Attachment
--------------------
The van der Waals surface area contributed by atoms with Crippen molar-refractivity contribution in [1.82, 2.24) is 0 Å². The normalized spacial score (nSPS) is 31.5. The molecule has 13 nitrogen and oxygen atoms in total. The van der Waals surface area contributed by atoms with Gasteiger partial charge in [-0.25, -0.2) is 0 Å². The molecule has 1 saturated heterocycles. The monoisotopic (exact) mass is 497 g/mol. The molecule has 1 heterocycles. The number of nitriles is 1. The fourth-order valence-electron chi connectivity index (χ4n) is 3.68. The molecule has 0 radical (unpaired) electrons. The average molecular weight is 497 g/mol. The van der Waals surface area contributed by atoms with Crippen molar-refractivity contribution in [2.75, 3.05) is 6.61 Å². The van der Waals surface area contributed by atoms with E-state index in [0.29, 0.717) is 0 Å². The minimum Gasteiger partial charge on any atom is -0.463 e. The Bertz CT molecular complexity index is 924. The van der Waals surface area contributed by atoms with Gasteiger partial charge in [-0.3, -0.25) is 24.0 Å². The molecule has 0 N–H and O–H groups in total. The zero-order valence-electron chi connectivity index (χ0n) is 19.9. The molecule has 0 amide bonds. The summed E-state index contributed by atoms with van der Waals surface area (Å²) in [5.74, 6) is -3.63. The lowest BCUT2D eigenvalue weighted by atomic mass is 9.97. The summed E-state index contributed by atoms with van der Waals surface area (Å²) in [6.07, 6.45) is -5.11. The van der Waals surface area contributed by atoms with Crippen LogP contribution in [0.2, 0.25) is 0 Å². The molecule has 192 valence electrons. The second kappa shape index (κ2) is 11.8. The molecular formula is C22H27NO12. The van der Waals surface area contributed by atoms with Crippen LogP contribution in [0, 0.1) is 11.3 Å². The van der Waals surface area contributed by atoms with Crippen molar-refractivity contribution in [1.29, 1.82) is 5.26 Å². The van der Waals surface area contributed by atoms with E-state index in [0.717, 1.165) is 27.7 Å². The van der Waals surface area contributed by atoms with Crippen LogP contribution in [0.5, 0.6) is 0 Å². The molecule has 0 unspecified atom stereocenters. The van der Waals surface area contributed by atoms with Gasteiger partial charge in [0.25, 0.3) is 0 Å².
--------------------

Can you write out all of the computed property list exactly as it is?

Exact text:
The van der Waals surface area contributed by atoms with Crippen molar-refractivity contribution in [1.82, 2.24) is 0 Å². The normalized spacial score (nSPS) is 31.5. The molecule has 13 nitrogen and oxygen atoms in total. The van der Waals surface area contributed by atoms with Gasteiger partial charge in [-0.25, -0.2) is 0 Å². The molecule has 1 saturated heterocycles. The monoisotopic (exact) mass is 497 g/mol. The molecule has 1 heterocycles. The number of nitriles is 1. The fourth-order valence-electron chi connectivity index (χ4n) is 3.68. The molecule has 0 radical (unpaired) electrons. The average molecular weight is 497 g/mol. The van der Waals surface area contributed by atoms with Crippen molar-refractivity contribution in [2.75, 3.05) is 6.61 Å². The van der Waals surface area contributed by atoms with E-state index in [0.29, 0.717) is 0 Å². The minimum Gasteiger partial charge on any atom is -0.463 e. The Bertz CT molecular complexity index is 924. The van der Waals surface area contributed by atoms with Gasteiger partial charge in [-0.3, -0.25) is 24.0 Å². The molecule has 0 N–H and O–H groups in total. The zero-order valence-electron chi connectivity index (χ0n) is 19.9. The molecule has 0 amide bonds. The summed E-state index contributed by atoms with van der Waals surface area (Å²) in [5.74, 6) is -3.63. The lowest BCUT2D eigenvalue weighted by atomic mass is 9.97. The summed E-state index contributed by atoms with van der Waals surface area (Å²) in [6.07, 6.45) is -5.11. The van der Waals surface area contributed by atoms with Crippen LogP contribution in [0.2, 0.25) is 0 Å². The molecule has 192 valence electrons. The second kappa shape index (κ2) is 11.8. The molecular formula is C22H27NO12. The van der Waals surface area contributed by atoms with Crippen LogP contribution in [0, 0.1) is 11.3 Å². The van der Waals surface area contributed by atoms with Crippen molar-refractivity contribution in [1.29, 1.82) is 5.26 Å². The van der Waals surface area contributed by atoms with E-state index in [0.717, 1.165) is 27.7 Å². The van der Waals surface area contributed by atoms with Crippen LogP contribution in [0.5, 0.6) is 0 Å². The molecule has 0 unspecified atom stereocenters. The van der Waals surface area contributed by atoms with Gasteiger partial charge in [0.25, 0.3) is 0 Å².